Cubao bishop creates scholarship fund for drug war orphans

MANILA, Philippines – Cubao Bishop Honesto Ongtioco announced on Friday, September 15, that he was creating a scholarship fund for children orphaned due to drug-related killings, as he urged his flock to bring their donations to their parishes. 

In a pastoral exhortation issued Friday, September 15, Ongtioco said he was "creating a scholarship fund to finance the schooling of children left orphaned by the victims of this violence."

Ongtioco said the orphans "will be enrolled in the parochial schools" of the Diocese of Cubao. 

"Education is our gift to help them secure a more promising future. You can bring your donation to your parishes or to the diocese," the Cubao bishop said.

The Diocese of Cubao has 6 parochial schools:

In his pastoral letter on Friday, Ongtioco also asked all the parishes in the Diocese of Cubao to toll their bells for the dead every day. This was scheduled nightly at 8 pm  for 40 days, from September 23 to November 1 – a move similar to those in other dioceses, like the Archdiocese of Manila led by Cardinal Luis Antonio Tagle.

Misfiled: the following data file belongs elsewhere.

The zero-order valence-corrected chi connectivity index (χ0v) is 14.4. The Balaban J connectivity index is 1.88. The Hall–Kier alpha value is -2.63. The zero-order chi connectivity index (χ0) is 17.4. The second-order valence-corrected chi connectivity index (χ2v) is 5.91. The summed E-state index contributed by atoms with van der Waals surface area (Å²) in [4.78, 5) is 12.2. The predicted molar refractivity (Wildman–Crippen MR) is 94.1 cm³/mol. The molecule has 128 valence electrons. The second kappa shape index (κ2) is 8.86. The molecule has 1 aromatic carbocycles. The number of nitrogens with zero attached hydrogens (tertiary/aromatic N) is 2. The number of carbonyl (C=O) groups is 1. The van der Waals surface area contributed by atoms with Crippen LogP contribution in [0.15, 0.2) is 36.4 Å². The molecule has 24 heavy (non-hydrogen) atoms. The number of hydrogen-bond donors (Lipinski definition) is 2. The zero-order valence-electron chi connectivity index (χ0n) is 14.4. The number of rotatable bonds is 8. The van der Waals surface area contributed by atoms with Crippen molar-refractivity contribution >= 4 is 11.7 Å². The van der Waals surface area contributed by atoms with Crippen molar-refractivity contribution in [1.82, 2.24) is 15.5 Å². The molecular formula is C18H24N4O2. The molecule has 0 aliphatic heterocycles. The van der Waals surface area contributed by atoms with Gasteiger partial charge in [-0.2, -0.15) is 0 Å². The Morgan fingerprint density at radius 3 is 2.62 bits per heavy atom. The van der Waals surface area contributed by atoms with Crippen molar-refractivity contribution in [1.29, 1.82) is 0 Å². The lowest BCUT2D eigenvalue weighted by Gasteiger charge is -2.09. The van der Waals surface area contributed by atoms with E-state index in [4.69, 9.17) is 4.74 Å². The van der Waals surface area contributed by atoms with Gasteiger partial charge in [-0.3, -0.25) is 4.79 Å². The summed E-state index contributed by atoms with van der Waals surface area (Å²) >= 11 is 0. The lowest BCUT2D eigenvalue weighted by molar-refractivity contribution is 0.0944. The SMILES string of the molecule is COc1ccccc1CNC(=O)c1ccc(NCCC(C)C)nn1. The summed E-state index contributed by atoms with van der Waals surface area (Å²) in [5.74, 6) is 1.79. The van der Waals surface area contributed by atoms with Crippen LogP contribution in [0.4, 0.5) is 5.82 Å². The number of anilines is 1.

The prelate urged his flock as well to light candles for the dead.

"We mourn. We pray. We implore the merciful heart of the Good Shepherd to heal and renew our land," Ongtioco said.

The Cubao bishop issued this statement after the Catholic Bishops' Conference of the Philippines on Tuesday, September 12, issued a statement saying, "In the name of God, stop the killings!" 

Ongtioco, 68, leads a diocese of 1.35 million Catholics, covering the southern part of Quezon City. He issued this statement as the Catholic Church on Friday marked the annual memorial of Our Lady of Sorrows. 

At the time Ongtioco's statement was released, more than 14,100 people had been killed in both police operations and vigilante-style killings since President Rodrigo Duterte began his drug war in July 2016. (READ: Cardinal Tagle: 'We cannot govern the nation by killing') –

Paterno R. Esmaquel II

Paterno R. Esmaquel II is a senior reporter leading Rappler’s coverage of religion and foreign affairs. He finished MA Journalism in Ateneo and MSc Asian Studies (Religions in Plural Societies) at RSIS, Singapore. For story ideas or feedback, email him at